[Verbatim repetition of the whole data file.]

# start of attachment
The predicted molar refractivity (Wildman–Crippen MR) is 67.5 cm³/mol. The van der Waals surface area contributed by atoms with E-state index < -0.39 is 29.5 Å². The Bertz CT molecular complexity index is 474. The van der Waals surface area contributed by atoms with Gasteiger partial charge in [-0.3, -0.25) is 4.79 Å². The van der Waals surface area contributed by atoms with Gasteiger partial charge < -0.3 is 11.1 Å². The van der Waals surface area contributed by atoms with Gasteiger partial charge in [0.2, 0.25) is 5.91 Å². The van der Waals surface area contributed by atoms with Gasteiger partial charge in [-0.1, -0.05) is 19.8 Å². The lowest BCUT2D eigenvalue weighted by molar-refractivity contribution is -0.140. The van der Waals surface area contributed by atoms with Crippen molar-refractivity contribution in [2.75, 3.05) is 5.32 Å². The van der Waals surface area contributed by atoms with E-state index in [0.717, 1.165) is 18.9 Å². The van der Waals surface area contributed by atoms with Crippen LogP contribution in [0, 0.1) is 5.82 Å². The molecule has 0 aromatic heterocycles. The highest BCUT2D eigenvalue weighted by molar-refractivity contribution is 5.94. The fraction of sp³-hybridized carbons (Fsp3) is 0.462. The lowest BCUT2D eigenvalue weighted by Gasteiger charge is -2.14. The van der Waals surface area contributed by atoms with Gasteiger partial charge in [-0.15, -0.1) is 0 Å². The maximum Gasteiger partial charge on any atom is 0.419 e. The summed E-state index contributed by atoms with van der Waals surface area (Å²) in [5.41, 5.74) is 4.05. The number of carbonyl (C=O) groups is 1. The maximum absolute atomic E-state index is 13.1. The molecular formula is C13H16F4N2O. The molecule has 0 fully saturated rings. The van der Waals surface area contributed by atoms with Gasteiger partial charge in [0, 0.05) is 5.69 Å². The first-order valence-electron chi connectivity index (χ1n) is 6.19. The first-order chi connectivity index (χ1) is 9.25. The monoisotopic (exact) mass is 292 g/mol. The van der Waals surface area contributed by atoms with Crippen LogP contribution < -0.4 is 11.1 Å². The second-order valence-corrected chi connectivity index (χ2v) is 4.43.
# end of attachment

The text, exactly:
The predicted molar refractivity (Wildman–Crippen MR) is 67.5 cm³/mol. The van der Waals surface area contributed by atoms with E-state index < -0.39 is 29.5 Å². The Bertz CT molecular complexity index is 474. The van der Waals surface area contributed by atoms with Gasteiger partial charge in [-0.3, -0.25) is 4.79 Å². The van der Waals surface area contributed by atoms with Gasteiger partial charge < -0.3 is 11.1 Å². The van der Waals surface area contributed by atoms with Gasteiger partial charge in [0.2, 0.25) is 5.91 Å². The van der Waals surface area contributed by atoms with Gasteiger partial charge in [-0.1, -0.05) is 19.8 Å². The lowest BCUT2D eigenvalue weighted by molar-refractivity contribution is -0.140. The van der Waals surface area contributed by atoms with Crippen molar-refractivity contribution in [2.75, 3.05) is 5.32 Å². The van der Waals surface area contributed by atoms with E-state index in [0.717, 1.165) is 18.9 Å². The van der Waals surface area contributed by atoms with Crippen LogP contribution in [0, 0.1) is 5.82 Å². The molecule has 0 aromatic heterocycles. The highest BCUT2D eigenvalue weighted by molar-refractivity contribution is 5.94. The fraction of sp³-hybridized carbons (Fsp3) is 0.462. The lowest BCUT2D eigenvalue weighted by Gasteiger charge is -2.14. The van der Waals surface area contributed by atoms with Gasteiger partial charge in [-0.15, -0.1) is 0 Å². The maximum Gasteiger partial charge on any atom is 0.419 e. The summed E-state index contributed by atoms with van der Waals surface area (Å²) in [5.41, 5.74) is 4.05. The number of carbonyl (C=O) groups is 1. The maximum absolute atomic E-state index is 13.1. The molecular formula is C13H16F4N2O. The molecule has 0 fully saturated rings. The van der Waals surface area contributed by atoms with Gasteiger partial charge in [0, 0.05) is 5.69 Å². The first-order valence-electron chi connectivity index (χ1n) is 6.19. The first-order chi connectivity index (χ1) is 9.25. The monoisotopic (exact) mass is 292 g/mol. The van der Waals surface area contributed by atoms with Crippen LogP contribution < -0.4 is 11.1 Å². The second-order valence-corrected chi connectivity index (χ2v) is 4.43.